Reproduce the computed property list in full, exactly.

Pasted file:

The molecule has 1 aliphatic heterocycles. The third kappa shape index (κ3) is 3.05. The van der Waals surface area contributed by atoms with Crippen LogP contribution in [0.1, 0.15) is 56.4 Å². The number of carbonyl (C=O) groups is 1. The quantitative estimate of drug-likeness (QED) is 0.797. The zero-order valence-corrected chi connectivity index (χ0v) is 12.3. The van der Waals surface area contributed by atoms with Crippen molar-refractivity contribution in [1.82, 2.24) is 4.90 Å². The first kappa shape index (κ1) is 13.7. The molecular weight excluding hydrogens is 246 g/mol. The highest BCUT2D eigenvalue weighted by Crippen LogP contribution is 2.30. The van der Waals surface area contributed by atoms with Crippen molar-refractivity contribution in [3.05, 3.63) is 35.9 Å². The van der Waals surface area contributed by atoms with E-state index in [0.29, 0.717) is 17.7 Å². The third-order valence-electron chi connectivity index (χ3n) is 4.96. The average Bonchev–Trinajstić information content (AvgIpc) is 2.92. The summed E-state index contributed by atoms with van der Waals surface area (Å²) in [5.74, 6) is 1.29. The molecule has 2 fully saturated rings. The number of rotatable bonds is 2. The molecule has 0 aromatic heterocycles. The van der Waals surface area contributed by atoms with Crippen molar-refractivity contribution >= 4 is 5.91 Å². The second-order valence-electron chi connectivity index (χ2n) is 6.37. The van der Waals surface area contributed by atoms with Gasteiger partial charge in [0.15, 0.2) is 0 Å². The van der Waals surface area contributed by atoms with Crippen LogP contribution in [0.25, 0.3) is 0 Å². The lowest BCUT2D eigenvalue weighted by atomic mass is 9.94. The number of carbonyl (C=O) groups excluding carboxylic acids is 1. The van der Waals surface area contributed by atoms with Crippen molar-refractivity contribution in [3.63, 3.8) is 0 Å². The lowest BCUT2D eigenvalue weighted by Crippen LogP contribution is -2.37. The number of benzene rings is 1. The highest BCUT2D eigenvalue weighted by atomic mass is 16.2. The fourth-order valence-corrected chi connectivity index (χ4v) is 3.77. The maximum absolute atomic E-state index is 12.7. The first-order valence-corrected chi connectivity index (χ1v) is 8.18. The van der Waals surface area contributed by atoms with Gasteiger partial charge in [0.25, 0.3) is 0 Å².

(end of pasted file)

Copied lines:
The molecule has 1 aliphatic heterocycles. The third kappa shape index (κ3) is 3.05. The van der Waals surface area contributed by atoms with Crippen LogP contribution in [0.1, 0.15) is 56.4 Å². The number of carbonyl (C=O) groups is 1. The quantitative estimate of drug-likeness (QED) is 0.797. The zero-order valence-corrected chi connectivity index (χ0v) is 12.3. The van der Waals surface area contributed by atoms with Crippen molar-refractivity contribution in [1.82, 2.24) is 4.90 Å². The first kappa shape index (κ1) is 13.7. The molecular weight excluding hydrogens is 246 g/mol. The highest BCUT2D eigenvalue weighted by Crippen LogP contribution is 2.30. The van der Waals surface area contributed by atoms with Crippen molar-refractivity contribution in [3.05, 3.63) is 35.9 Å². The van der Waals surface area contributed by atoms with E-state index in [0.29, 0.717) is 17.7 Å². The third-order valence-electron chi connectivity index (χ3n) is 4.96. The average Bonchev–Trinajstić information content (AvgIpc) is 2.92. The summed E-state index contributed by atoms with van der Waals surface area (Å²) in [5.74, 6) is 1.29. The molecule has 2 fully saturated rings. The number of rotatable bonds is 2. The molecule has 0 aromatic heterocycles. The van der Waals surface area contributed by atoms with Crippen molar-refractivity contribution >= 4 is 5.91 Å². The second-order valence-electron chi connectivity index (χ2n) is 6.37. The van der Waals surface area contributed by atoms with Gasteiger partial charge in [0.15, 0.2) is 0 Å². The van der Waals surface area contributed by atoms with Crippen LogP contribution in [0.25, 0.3) is 0 Å². The lowest BCUT2D eigenvalue weighted by atomic mass is 9.94. The number of carbonyl (C=O) groups excluding carboxylic acids is 1. The van der Waals surface area contributed by atoms with Crippen molar-refractivity contribution in [3.63, 3.8) is 0 Å². The lowest BCUT2D eigenvalue weighted by Crippen LogP contribution is -2.37. The number of benzene rings is 1. The highest BCUT2D eigenvalue weighted by atomic mass is 16.2. The fourth-order valence-corrected chi connectivity index (χ4v) is 3.77. The maximum absolute atomic E-state index is 12.7. The first-order valence-corrected chi connectivity index (χ1v) is 8.18. The van der Waals surface area contributed by atoms with Gasteiger partial charge in [0.25, 0.3) is 0 Å².